Back in the early seventies when I was barely making ends meet while attending college, I would hang out at the school's book store reading the Whole Earth Catalog. I couldn't afford to buy it but with daily visits to the store everyday between classes, I was able to read most of it.
I bought every iteration of it after that and when they started a magazine, first Co-Evolution Quarterly and then The Whole Earth Review, I was a faithful subscriber. They had the best recommendations for books and tools. I found the book that enabled me to fix my Volkswagon on the side of the road when it broke down. I believe, it was there that I had my first glimpse into computers and how I could better access them and the capabilities they promised. What I lacked in advice from a savvy father or handy uncle, I got from those publications.
I have often thought the web is like a big Whole Earth Catalogue, but not as well edited. Turns out that Kevin Kelly, editor and chief of the WEC, has also had thoughts along this line.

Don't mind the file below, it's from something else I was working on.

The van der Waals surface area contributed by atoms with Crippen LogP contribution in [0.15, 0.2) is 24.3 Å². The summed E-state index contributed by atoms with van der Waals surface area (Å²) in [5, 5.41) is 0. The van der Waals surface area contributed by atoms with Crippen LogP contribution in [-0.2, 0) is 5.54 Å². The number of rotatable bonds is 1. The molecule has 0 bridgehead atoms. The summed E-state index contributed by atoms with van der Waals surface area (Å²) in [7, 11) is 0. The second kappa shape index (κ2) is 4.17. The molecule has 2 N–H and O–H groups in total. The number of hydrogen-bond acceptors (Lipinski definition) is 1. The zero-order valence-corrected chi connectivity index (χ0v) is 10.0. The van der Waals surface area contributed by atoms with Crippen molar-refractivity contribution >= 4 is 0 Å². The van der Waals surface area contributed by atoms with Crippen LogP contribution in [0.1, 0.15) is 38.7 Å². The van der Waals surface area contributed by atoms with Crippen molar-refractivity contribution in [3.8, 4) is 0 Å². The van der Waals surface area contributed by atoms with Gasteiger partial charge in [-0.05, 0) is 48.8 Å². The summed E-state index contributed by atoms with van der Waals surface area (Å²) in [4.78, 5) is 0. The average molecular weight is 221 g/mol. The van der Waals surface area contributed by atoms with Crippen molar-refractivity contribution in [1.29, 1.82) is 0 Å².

"The opportunity of the catalog's 400 pages of how-to-do it information attracted not only millions of readers but thousands of Makers of the world, the proto-alpha geeks, the true fans, the nerds, the DIYers, the avid know-it-alls, and the tens of thousands wannabe bloggers who had no where else to inform the world of their passions and knowledge. So they wrote Whole Earth in that intense conversational style, looking the reader right in the eye and holding nothing back: "Here's the straight dope, kid."I wonder if this is why the Whole Earth Review finally folded? The web was able to do what the magazine could do, only faster. Kelly says the web "does it better" but I sure do miss hauling my magazines and books around, dreaming of the tools or books I wanted to own.
(via boing boing or read the whole article on Kelly's site)
[Image: "Whole Earth Catalogue"; Captured from Wikipedia: http://en.wikipedia.org/wiki/Whole_Earth_Catalog]